The grim reality of life often is alleviated by joyful imaginings and our quest to indulge in the fantastical. This is one of the main themes in Catherine-Anne Toupin’s play, Right Now, published by the French-Canadian writer in February 2016. Sitting through this theatrical work is akin to walking through a dream ballet sequence from one of those old time musicals, although this is a much darker romp. Dare to take a strong inhale of those smelling salts and be taken from the immediate and tragic reality to El Dorado where everything does perhaps work out in the end.

This play trips you up at every turn. You think you have a grip on what’s happening but as the play progresses and more and more questions and mind-bending episodes take place, you begin to flounder and understand that you are in the living within the confines of a disturbed mind, that of the character of Alice (Christina O’Neill). What we see on stage is her perception of her world with all its feelings of sadness. While Right Now is a hilariously comical piece, it has an underlying heart-wrenching story of debilitating grief at its core.

We meet Alice sharing a flat with her medico husband Ben (Dushan Phillips). They seemed well-heeled in their comfortably renovated home. There is a baby crying down the hallway that we never see – the nursery is off-stage. We are told that the couple have suffered the loss of this baby. Alice is feeling neglected. Ben is too busy to care. Boredom, confusion and grief smothers Alice until one day she opens her apartment door to be greeted by a neighbor, Juliette Gauche (Olga Makeeva). Ben and Alice’s family unit all of sudden becomes interesting, a little wild and unpredictable. The rest of the Gauche family arrives shortly after and they turn everything upside down from that moment on.

The Gauche family do not hold back from asking very personal questions. They remark on all manner of things with arresting candour that would put anyone ill at ease. They cajole Alice and Ben into divulging private details. The Gauches manage to ingratiate themselves creatively and cleverly into the lives on this young couple and play, among other things, the part of grief doctors to the rescue. All the pain Ben and Alice carry is brought out and challenged by Mr Gille and Mrs Juliette Gauche (Joe Petruzzi and Olga Makeeva) with the help over the over-excited-puppy-dog son Francois (Mark Wilson) who never has managed to measure up to his parents’ standards. But who is this trio and where do they come from? We are given some sort of answer at the play’s conclusion but, in any case, it is just worth enjoying the each scene of this play and let yourself be immersed in its very peculiar world.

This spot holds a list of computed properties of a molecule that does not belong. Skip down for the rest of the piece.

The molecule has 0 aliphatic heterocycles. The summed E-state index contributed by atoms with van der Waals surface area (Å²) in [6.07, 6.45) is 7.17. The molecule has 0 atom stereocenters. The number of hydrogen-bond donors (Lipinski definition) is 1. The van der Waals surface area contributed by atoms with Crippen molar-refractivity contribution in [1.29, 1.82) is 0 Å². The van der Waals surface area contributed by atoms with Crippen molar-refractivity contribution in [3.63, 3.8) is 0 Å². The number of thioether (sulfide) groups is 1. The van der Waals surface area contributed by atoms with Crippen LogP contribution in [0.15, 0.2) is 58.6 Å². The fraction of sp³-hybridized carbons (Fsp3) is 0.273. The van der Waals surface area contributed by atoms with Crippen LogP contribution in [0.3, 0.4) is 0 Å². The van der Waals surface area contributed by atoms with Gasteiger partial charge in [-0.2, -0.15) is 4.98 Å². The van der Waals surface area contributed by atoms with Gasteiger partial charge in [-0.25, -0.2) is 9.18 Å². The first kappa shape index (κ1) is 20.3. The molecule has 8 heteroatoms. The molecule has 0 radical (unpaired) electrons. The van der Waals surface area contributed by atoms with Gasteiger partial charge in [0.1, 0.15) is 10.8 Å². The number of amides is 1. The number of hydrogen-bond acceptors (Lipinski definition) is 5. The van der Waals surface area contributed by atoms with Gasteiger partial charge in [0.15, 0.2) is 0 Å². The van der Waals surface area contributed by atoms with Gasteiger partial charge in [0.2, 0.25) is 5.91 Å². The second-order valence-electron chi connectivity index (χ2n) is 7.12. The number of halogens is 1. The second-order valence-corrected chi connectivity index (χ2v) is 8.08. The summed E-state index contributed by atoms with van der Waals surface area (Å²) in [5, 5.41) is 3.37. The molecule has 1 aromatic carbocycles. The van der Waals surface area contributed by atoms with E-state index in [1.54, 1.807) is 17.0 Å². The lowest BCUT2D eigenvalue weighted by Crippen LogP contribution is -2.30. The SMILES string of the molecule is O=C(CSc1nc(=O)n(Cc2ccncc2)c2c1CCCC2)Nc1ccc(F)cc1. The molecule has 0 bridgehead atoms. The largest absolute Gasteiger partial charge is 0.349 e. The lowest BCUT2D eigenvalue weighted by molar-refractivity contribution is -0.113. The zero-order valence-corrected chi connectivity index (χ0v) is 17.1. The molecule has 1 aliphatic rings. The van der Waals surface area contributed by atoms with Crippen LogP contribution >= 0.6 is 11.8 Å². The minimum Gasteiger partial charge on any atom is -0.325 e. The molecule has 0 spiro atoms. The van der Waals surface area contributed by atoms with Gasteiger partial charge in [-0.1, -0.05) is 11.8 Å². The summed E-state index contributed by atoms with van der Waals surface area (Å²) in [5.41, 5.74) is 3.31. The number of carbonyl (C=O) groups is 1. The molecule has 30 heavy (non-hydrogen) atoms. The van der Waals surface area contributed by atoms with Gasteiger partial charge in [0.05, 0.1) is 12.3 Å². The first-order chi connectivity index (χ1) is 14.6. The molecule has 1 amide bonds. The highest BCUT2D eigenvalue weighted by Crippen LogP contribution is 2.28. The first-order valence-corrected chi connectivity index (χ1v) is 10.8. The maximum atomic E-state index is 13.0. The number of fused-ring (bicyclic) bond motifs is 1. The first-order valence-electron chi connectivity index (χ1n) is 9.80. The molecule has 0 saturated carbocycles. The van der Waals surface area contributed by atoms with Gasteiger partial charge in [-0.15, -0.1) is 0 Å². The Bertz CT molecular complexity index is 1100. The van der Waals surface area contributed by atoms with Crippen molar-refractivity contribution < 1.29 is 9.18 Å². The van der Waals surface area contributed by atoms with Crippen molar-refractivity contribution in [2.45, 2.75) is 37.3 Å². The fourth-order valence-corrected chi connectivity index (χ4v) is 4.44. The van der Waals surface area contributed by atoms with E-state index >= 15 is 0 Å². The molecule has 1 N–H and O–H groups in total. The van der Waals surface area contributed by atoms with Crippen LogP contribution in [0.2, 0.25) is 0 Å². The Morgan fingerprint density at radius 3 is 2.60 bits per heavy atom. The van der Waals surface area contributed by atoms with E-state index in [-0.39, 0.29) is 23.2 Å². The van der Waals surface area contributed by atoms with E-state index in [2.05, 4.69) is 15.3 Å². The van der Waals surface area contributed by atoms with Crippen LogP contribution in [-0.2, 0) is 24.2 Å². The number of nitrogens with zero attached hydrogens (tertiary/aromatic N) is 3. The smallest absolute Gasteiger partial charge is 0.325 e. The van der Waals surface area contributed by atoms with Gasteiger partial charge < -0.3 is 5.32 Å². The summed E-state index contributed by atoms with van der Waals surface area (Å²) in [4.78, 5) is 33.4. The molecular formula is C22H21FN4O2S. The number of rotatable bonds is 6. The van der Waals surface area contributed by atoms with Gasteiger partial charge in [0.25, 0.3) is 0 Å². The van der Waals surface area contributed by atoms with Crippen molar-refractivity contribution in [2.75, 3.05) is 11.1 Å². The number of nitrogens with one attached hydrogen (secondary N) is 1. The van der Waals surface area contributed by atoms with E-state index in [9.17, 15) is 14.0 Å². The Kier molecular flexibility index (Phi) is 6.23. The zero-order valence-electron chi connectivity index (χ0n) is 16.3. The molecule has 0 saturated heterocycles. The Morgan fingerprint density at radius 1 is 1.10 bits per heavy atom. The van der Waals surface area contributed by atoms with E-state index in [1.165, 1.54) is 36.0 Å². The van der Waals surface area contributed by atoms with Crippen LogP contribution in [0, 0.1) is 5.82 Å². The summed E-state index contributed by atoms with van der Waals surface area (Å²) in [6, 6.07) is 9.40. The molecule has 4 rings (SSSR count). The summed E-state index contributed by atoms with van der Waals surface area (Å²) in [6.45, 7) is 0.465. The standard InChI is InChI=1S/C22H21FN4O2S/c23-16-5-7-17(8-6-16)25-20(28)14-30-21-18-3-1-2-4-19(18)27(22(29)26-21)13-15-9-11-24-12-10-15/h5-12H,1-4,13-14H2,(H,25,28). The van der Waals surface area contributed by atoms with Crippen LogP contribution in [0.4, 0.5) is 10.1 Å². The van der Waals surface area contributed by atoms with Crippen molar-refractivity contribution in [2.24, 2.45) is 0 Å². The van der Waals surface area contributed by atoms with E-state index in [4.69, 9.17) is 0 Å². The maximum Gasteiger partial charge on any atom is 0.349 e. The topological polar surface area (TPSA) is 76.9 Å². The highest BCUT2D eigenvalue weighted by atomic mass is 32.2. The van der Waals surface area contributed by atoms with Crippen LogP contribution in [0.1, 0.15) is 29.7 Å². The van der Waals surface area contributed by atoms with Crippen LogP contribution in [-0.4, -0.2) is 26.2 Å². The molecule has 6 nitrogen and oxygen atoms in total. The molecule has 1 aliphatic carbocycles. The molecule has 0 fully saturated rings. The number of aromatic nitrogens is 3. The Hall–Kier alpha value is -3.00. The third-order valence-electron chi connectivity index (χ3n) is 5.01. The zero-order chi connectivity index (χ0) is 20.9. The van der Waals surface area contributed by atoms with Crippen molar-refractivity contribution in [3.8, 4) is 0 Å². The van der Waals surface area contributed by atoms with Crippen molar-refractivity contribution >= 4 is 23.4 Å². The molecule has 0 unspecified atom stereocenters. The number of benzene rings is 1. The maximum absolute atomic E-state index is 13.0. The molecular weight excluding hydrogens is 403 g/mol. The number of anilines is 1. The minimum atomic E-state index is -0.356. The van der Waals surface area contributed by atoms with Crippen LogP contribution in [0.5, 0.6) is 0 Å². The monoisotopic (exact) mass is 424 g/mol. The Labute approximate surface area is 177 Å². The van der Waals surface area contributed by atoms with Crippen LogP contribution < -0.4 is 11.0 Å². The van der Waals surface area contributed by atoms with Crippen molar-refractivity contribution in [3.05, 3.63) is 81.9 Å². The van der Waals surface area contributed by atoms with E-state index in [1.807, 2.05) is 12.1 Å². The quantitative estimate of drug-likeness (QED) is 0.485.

Makeeva steals the show with her comic timing and portrayal of her character Juliette who is like Morticia Addams on speed. Juliette fusses, fights and flirts her way through life. She is a maternal figure one moment and then an ice-queen in the next. Makeeva is so engaging to watch at the best of times at Red Stitch but to see her play such a darkly thrill seeking character is truly a treat. Petruzzi’s character is equally as queer and inappropriate. Wilson is energetic in each scene and his cartoon-like character, Francois, is a real hoot for the audience. He manages to take exuberance to new heights.

Phillips and O’Neill have built genuine characters who we truly sympathise with. The trajectory of grief is articulated well by these two skilled actors. The trouble state of Alice’s mind is what we sit with all evening and O’Neill conveys her character with grace and subtlety.

Katy Maudlin’s direction is outstanding; the play has many amusing moments – a favourite being the tableaus of the Gauche family interspersed throughout the play which defines their strange and mercurial presence. This is a dark comic treat not to be missed.